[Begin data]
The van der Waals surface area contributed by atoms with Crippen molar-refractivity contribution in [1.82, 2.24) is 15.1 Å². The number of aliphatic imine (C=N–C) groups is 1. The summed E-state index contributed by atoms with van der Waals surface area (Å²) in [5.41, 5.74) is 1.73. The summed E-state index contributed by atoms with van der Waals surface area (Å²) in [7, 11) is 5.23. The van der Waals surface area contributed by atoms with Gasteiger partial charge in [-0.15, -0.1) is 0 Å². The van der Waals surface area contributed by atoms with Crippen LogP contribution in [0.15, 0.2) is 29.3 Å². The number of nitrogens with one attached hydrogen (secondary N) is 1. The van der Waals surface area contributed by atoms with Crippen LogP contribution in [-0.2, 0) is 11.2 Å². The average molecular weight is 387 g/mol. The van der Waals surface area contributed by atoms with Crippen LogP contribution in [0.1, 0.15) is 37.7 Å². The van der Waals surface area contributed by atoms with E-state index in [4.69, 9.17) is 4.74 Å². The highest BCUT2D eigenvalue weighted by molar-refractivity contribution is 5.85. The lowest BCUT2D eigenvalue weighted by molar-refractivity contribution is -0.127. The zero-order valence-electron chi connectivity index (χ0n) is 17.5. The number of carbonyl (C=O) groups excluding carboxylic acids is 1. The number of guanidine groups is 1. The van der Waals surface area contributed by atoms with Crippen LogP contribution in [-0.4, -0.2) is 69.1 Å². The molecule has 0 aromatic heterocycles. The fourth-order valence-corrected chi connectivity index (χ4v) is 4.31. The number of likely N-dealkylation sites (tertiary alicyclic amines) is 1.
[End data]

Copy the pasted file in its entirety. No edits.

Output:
The van der Waals surface area contributed by atoms with Crippen molar-refractivity contribution in [1.82, 2.24) is 15.1 Å². The number of aliphatic imine (C=N–C) groups is 1. The summed E-state index contributed by atoms with van der Waals surface area (Å²) in [5.41, 5.74) is 1.73. The summed E-state index contributed by atoms with van der Waals surface area (Å²) in [7, 11) is 5.23. The van der Waals surface area contributed by atoms with Gasteiger partial charge in [-0.15, -0.1) is 0 Å². The van der Waals surface area contributed by atoms with Crippen LogP contribution in [0.15, 0.2) is 29.3 Å². The number of nitrogens with one attached hydrogen (secondary N) is 1. The van der Waals surface area contributed by atoms with Crippen LogP contribution in [-0.2, 0) is 11.2 Å². The average molecular weight is 387 g/mol. The van der Waals surface area contributed by atoms with Crippen LogP contribution in [0.1, 0.15) is 37.7 Å². The van der Waals surface area contributed by atoms with E-state index in [4.69, 9.17) is 4.74 Å². The highest BCUT2D eigenvalue weighted by molar-refractivity contribution is 5.85. The lowest BCUT2D eigenvalue weighted by molar-refractivity contribution is -0.127. The zero-order valence-electron chi connectivity index (χ0n) is 17.5. The number of carbonyl (C=O) groups excluding carboxylic acids is 1. The number of guanidine groups is 1. The van der Waals surface area contributed by atoms with Crippen LogP contribution in [-0.4, -0.2) is 69.1 Å². The molecule has 0 aromatic heterocycles. The fourth-order valence-corrected chi connectivity index (χ4v) is 4.31. The number of likely N-dealkylation sites (tertiary alicyclic amines) is 1.